Sex & Violence by Carrie Mesrobian
Mature YA Contemporary/Fiction
E book, 304 pages
October 1, 2013
Reviewed by Tori
Seventeen year old Evan Carter has never considered the consequences of having random sex. From the age of fifteen, Evan has used sex as a way to connect and combat the loneliness of having a father who’s never there and being forced to continuously move. He purposely selects girls who are “not normal.” Girls who will let you sleep with them on the first date. When Evan messes with the wrong girl, he finds himself the victim of violence that results in his father taking him back to his hometown of Pearl Lake, Minnesota. Floundering in a sea of guilt, remorse, sorrow, and fear, Evan finds his way out the darkness and learns to forgive himself.
Carrie Mesrobian’s debut, Sex & Violence, is a thought provoking coming of age story that features a male protagonist placed in a traditional female role as the victim of sexual assault. And make no bones about it, though the attack was not sexually based, it was sexually motivated. Evan was punished for touching something that was thought to belong to someone else. And he pays for it in many ways. Physically, emotionally, and mentally. Presented in a no-nonsense conversational style, Evan tells us his story in a dispassionate voice that doesn’t ask for forgiveness or understanding; he merely wants us to listen. Plenty of humor and dry wit helps to balance the severity of the subject matter presented. Mesrobian does a wonderful job narrating Evan’s voice as he deals with the same issues many females face daily. This is especially poignant when heard from a male perspective. Issues concerning his body, looks, attitude, and sexuality.
From the moment Evan and his father arrive at Pearl Lake, both begin a slow yet empowering transformation. Before the attack, Evan was self assured, cocky, and comfortable in his own skin. He felt no guilt over his perceived peccadillos. After the attack, Evan finds himself unable to go forward. He’s angry, frightened, sad, and guilty. Remorse shapes his life with fine edged scalpel. He begins to remember every girl he slept with, wondering if the attack was merely a form of justice for his past behavior. Evan’s father is in no better shape. Absent both physically and emotionally in Evan’s life since his wife passed away, he is fighting his own demons; drowning in guilt over the attack and helpless in how to help Evan heal from it.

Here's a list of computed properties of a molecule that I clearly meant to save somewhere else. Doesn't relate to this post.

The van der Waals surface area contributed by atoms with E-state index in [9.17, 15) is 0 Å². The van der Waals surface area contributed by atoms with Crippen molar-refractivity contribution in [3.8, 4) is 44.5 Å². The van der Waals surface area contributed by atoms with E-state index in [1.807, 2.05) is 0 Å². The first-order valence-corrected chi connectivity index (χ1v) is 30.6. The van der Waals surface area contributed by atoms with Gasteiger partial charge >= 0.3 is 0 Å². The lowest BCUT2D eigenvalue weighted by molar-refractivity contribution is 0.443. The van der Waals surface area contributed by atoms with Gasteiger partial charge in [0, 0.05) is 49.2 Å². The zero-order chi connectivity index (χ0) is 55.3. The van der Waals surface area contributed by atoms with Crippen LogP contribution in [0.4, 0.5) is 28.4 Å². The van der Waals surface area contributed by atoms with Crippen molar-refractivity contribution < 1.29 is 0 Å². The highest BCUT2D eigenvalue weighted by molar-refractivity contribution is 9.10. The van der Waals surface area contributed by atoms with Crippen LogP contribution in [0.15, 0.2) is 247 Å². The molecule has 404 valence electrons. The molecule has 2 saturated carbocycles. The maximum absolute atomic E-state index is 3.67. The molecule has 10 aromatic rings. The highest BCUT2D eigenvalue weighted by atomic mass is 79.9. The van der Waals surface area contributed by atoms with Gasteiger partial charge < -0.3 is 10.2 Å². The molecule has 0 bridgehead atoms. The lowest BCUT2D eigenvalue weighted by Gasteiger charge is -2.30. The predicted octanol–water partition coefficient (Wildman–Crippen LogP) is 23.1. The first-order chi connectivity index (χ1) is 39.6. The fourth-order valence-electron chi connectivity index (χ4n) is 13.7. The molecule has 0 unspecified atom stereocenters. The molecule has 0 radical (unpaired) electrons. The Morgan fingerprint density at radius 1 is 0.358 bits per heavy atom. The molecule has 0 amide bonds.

Evan and his father begin to make connections between themselves and others. Evan meets various people in this small town who show him that everyone has a complicated history. He’s taught that mistakes are made but you can learn from them and move on. He learns that sometimes the choices we make aren’t the right ones but we are not bad people for making them. And Evan needs these connections these life lessons. Ties that can ground him and help him rebuild what he lost. One strong tie is the letters he writes to Colette, the catalyst that lead to his beating. Writing as a therapeutic measure suggested by his therapist, Evan learns to take responsibility for his actions while learning to let go of the guilt and self recriminations.
What called to me in here was the strength and diversity of the characters. Well rounded and vibrant in their voices, particularly the female characters. We see a kaleidoscope of sexuality from many different viewpoints. A girl who does everything but to a mature woman who is comfortable in her sexuality and the choices she makes. Baker was my favorite character. She represents two firsts for Evan. A romantic interest that he cannot bang and forget and a female friend. I loved Baker’s strength. A curious mixture of sexual empowerment and vulnerability, she herself is at a crossroads but refuses to bend her principles in order to make others happy. She too is attracted to Evan but knows they have no future at this time and tries to avoid any unpleasant encumbrances.
The ending does leave the reader with some questions, but it makes sense as this is Evan’s story. We won’t know what happens until he’s able to face those moments in his life and in actuality, it really doesn’t matter. While I would not call this a romance, I won’t hesitate to say that it is filled with love. Family, friendship, and a small romance towards the end gives readers hope that Evan is well on his way to healing. If you’re looking for something different in YA, then I recommend adding Carrie Mesrobian’s Sex & Violence to your bookshelf of keepers
Overall Rating: B+